July 16, 2013 § Leave a comment
A recent discussion with a Shakespeare enthusiast and world renown, critically acclaimed American author, a performance of “A Midsummer Night’s Dream” on a Mid -Summer Night at “Shakespeare’s Globe” Theater, as well as, a day trip to Stonehenge, Bath, Stratford-upon-Avon, and “Love’s Labour’s Lost,” a new musical presented by “The Public Theater” has inspired me to read the complete works of Shakespeare. We’ll see how far I get. I’m definitely starting with the comedies first. Yes, I did attend high school, however, I need a refresher, and I get much more out of the required reading from high school now that I am more mature.
1. The first one I have read, read the Cliffs notes and watched the 1978 BBC version, starring Helen Mirren as Rosalind,
“As You Like It” Brilliant!
Act II, Scene 7, features one of Shakespeare’s most famous monologues, spoken by Jaques, which begins:
“All the world’s a stage
And all the men and women merely players;
They have their exits and their entrances,
And one man in his time plays many parts …”
2. Julius Caesar with Marlon Brando. Amazing. Read it. Read Cliffs Notes.
“Friends, Romans, countrymen, lend me your ears” is the first line of a famous and often-quoted speech by Mark Antony in the play Julius Caesar, by William Shakespeare. It is taken from Act III, scene II.
3. “Two Gentleman of Verona” True love prevails! Loved it!
4. “The Comedy of Errors” Diplopia. Seeing double. Roger Daltrey as the Dromio of Syracuse and the Dromio of Ephesus.
5. “The Merry Wives of Windsor” Revenge.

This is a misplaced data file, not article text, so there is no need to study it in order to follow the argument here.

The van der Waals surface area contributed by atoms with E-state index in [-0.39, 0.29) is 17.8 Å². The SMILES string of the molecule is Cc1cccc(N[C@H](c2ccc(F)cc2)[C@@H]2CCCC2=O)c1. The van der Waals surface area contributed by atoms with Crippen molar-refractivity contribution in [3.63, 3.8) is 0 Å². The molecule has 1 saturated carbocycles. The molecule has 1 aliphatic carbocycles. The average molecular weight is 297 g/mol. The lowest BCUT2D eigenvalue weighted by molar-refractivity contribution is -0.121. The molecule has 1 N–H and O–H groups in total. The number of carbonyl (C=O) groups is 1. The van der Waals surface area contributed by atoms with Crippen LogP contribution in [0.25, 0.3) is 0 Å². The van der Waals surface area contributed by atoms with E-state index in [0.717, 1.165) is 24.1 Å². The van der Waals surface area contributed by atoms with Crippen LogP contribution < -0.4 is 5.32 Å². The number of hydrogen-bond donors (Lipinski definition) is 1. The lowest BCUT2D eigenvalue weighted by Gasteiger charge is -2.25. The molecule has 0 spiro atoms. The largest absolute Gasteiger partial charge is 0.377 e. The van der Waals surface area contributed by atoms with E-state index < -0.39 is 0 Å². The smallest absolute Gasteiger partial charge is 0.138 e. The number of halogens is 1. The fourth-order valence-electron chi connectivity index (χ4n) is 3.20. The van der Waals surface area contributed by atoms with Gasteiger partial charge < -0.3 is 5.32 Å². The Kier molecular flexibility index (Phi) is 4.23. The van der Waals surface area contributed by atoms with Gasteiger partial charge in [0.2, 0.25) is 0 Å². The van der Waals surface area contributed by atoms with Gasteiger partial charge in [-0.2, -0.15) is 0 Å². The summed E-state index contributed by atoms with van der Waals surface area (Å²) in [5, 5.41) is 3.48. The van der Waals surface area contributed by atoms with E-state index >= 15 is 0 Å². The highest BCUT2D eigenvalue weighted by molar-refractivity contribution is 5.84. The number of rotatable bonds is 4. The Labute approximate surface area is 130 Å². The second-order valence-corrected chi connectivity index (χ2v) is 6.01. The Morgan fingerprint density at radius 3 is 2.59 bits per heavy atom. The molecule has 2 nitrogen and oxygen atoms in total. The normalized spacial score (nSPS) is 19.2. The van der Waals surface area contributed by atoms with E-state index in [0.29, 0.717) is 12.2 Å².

6. “Love’s Labour’s Lost,” A New Musical, presented by “The Public Theater” for free at the Delacorte Theater in Central Park, NYC is hysterical.
As part of “The Public Theater’s” three part summer series 2013, they have already shown, “Comedy of Errors,” the first night of “Love’s Labour’s Lost,” was last night, and “The Tempest” is soon to follow in September.
On a picture perfect summer evening in NYC with an occassional cloud floating by, a sporadic breeze and the moon rising up over the open air, rain or shine, circular Delacorte Theater with the Belvedere Castle in the back drop, there sits a lodge, a wooden bar, chaise lounge chairs, and a banner sign strung across the two buildings stating, “Welcome Back Class of 2008! Windsor Apartments and Resort.”
Much like the 2000 film version starring Alicia Silverstone and Alessandro Nivola, set in the 1930’s, this is a loose, modernized, musical adaptation of Shakespeare’s comedy, “Love’s Labour’s Lost.”
When the King of Navarre and his friends swear to live without women for 3 years, and to devote that time to studying instead, the Lord Berowne starts singing, “Young Men are supposed to be having s#x. Don’t make me act 30 years old and be responsible before my time.”
There enters the Princess of France and her 3 friends, Lady Rosaline, Lady Maria, and Lady Katharine, singing “Fling with the King,” the eight of them fall madly in love, and the rest is a hysterical, story and subplot filled with gorgeous costumes, toe-tapping songs, amazing choreography, singing and acting, and a not so predictable ending.
Watching the Spanish swordsman, Don Adriano de Armado (played by Caesar Samayoa), dressed in a red speedo and cape, try to swoon the country wench, Jaquenetta, by singing her an Eminem style rap song, is HYSTERICAL!!!
“How can love compare to a cold shower? A Kierkergaard book? A wheatgrass cleansing?”
“Hamlet,” Globe to Globe, A 2 year tour to every country in the world, departs April 23, 2014
Synopsis: “Twelve years ago, Prospero, the rightful Duke of Milan, was overthrown by his treacherous brother Antonio and Alonsa, the Queen of Naples. Prospero and his daughter, Miranda, were driven out, exiled in a barely sea-worthy little boat, which miraculously brought the pair to this enchanted island.